The Antebellum World View: Assumptions about Slavery held by many Southerners
After the end of the Revolutionary War in 1783, issues arose concerning the institution of slavery in the Americas. Most of the inhabitants in the North wanted abolition of the slave trade and of slavery, but there were many who opposed this view, primarily in the Southern States below Virginia. Pro-slavery apologists contributed many different view-points of the argument for slavery. Edmund Ruffin defends slavery from an economic view, Josiah Nott from a scientific view, Thornton Stringfellow from a theological view, George Fitzhugh from a sociological view, John C. Calhoun from a political view, and James Hammond and Edward Pollard from a philosophical and racial view. With these intellectual defenses of slavery, many people were persuaded to join this movement, leading to the eventual secession of the states from the Union and the Civil War.
In Edmund Ruffin’s economic view of slavery, he argues that slavery, although not always morally sound, is good for the economy of the Southern states and that abolishing it could have detrimental effects on the economy of the states as a whole. Ruffin also argues that there will come a time for slavery to be cast away and free labor to advance in place of slavery as an institution. Free labor will become even cheaper than slavery. He argues that the pros of slavery heavily outweigh the cons, concluding that slavery not only increases public wealth, but solidifies racial differences and creates a steady flow of labor.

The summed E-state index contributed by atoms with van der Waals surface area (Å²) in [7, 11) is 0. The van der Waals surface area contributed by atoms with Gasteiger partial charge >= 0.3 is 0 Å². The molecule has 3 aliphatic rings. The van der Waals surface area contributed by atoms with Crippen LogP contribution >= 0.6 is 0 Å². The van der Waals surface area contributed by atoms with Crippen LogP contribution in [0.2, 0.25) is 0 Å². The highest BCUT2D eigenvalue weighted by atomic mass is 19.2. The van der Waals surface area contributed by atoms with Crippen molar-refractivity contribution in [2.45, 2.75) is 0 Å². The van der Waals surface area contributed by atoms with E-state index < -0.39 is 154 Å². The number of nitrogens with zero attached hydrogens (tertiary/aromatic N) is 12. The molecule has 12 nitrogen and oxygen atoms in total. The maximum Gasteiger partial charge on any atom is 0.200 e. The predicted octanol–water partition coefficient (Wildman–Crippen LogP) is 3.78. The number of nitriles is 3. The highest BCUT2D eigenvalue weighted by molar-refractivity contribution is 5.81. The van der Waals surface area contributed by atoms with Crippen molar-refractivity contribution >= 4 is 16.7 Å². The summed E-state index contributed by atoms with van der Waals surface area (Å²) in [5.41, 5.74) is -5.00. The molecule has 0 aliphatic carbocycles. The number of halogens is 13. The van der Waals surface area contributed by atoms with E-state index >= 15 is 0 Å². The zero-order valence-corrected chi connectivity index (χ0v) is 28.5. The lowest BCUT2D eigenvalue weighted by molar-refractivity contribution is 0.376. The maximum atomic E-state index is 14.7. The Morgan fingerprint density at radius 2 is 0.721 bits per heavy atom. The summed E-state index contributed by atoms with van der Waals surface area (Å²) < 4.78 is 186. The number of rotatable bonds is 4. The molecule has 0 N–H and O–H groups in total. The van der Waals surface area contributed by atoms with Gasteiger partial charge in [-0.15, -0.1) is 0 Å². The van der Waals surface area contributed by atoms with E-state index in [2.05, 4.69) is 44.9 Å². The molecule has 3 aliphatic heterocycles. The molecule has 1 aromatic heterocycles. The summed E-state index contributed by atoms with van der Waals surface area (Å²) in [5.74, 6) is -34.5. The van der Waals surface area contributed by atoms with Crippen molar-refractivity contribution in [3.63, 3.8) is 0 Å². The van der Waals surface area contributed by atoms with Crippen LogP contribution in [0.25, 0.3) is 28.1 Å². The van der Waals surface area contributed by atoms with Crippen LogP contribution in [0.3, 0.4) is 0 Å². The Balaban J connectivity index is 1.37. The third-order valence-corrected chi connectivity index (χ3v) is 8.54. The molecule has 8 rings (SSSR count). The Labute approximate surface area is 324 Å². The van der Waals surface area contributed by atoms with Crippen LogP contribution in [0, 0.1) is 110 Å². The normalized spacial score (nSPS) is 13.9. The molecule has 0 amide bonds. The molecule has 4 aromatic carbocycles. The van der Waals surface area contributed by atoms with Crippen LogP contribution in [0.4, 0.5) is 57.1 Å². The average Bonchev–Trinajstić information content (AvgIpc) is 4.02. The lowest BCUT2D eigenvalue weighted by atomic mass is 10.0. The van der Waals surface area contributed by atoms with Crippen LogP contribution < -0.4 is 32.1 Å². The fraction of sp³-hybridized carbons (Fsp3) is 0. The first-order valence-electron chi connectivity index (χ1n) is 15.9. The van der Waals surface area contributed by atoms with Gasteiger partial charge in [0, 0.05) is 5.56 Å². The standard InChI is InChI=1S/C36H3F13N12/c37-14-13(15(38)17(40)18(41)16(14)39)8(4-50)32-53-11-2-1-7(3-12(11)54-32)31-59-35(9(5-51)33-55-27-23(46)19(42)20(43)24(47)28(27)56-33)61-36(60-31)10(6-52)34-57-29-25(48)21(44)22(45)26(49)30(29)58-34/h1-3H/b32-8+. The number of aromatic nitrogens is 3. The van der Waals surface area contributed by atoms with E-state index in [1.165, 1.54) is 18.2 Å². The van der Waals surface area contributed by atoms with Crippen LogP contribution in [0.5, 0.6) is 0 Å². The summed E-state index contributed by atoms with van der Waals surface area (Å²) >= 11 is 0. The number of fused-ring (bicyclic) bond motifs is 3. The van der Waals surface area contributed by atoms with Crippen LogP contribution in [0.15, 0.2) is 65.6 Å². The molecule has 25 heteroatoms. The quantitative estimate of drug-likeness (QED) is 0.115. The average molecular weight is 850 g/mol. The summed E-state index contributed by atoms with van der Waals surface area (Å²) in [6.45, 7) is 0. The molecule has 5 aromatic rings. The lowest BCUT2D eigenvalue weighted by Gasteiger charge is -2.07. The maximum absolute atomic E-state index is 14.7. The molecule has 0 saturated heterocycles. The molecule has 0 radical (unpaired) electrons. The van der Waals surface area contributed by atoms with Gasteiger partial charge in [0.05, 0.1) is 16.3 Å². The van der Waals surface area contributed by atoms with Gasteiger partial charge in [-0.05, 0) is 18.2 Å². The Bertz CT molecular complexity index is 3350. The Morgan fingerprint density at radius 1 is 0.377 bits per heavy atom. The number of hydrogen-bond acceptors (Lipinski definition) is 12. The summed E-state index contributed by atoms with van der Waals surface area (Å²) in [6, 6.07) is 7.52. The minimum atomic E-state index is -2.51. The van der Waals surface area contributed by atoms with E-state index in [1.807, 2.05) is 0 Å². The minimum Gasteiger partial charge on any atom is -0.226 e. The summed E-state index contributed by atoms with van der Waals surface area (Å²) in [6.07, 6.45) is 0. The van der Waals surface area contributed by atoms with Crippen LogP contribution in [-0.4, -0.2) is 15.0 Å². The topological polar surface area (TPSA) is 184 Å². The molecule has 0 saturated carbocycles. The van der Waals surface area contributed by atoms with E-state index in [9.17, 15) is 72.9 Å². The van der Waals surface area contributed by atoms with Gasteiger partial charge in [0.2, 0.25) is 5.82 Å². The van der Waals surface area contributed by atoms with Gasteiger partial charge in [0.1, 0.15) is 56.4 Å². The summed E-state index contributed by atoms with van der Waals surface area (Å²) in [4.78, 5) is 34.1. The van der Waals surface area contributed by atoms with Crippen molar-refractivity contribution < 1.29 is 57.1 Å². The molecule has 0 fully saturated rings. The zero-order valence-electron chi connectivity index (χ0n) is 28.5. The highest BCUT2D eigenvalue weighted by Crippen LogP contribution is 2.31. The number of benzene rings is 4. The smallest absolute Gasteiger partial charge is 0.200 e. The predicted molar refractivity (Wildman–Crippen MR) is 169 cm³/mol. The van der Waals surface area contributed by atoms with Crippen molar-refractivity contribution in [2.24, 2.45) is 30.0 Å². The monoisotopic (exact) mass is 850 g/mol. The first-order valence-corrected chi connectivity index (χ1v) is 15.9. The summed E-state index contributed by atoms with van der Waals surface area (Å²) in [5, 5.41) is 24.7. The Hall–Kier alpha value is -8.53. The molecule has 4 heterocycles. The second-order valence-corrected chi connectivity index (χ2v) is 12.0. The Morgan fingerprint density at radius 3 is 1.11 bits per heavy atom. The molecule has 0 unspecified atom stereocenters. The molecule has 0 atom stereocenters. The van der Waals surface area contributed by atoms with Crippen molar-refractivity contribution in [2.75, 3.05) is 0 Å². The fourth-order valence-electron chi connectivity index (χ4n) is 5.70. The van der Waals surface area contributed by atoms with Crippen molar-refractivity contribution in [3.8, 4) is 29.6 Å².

In Josiah Nott’s scientific view of slavery, he claims that it is scientifically proven that Africans are the weaker, less intellectual race and that as the dominant race, it is our God given right to have them serve under us. Nott refers to the “scientific racism” that began with Samuel Morton, which concludes that intelligence is dependent on skull size. Through Morton’s studies, Nott concludes that Europeans are more...
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